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KQ to reinstate workers' retirement contributions

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Kenya Airways Embraer 190 airplane. Kenya Airways has signed a code-sharing agreement with Air Europa. FILE PHOTO | POOL

Kenya Airways (KQ) will resume payment of workers' provident fund next month offering a major relief to hundreds of staff who had missed the benefit during the Covid-19 pandemic period.

The airline’s chief people officer, Tom Shivo, on Wesday, informed workers through a memo that KQ will start remitting its contribution to the staff provident fund effective March 2023 but it will not be obligated to backdate payments that were stopped during the suspension.

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The employer and employee rate of contribution, Mr Shivo said, will also remain unchanged at 10 percent of the basic salary.

"In the past few months, we have been engaging various stakeholders and after evaluating the continued improvement in operations, the company has decided to resume contributions to the staff provident fund with effect from March 2023," said Mr Shivo in the February 22, 2023 memo.

Non-payment of provident funds by KQ was the main reason pilots went on strike in early November 2022.

The other matters that Kenya Airline Pilots Association (Kalpa) wanted addressed included the proposed ouster of the board and executives for alleged governance and leadership failure, the airline’s delay in implementing pay agreements (CBAs), and alleged victimisation of the association's members.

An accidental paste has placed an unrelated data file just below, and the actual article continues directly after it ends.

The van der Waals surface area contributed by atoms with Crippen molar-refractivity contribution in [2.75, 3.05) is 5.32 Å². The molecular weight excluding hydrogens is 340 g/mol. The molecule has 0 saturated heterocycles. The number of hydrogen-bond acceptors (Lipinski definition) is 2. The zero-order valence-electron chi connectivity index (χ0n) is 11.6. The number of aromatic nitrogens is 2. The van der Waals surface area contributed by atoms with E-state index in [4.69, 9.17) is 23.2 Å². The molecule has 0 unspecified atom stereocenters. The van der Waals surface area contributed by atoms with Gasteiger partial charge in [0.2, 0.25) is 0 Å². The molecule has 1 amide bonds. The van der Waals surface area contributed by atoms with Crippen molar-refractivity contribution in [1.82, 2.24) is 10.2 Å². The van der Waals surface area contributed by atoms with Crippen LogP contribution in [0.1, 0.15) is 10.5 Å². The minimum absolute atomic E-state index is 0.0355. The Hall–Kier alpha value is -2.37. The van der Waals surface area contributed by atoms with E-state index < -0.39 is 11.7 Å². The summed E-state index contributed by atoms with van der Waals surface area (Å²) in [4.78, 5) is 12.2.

The four-day strike caused the cancellation of many passenger flights besides disrupting cargo operations. The pilots resumed work after a court order.

Before the strike, KQ had warned that industrial action could jeopardise its recovery from Covid-19, resulting in losses the airline estimated at Sh300 million a day.

KQ froze paying the monthly pension contribution in the wake of Covid-19.

It requires about Sh1.3 billion annually for the contributions, with the pilots’ share accounting for about Sh700 million.

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The airline last year said it could not continue paying the provident fund and salary arrears of Sh6.5 billion due to depressed revenues.

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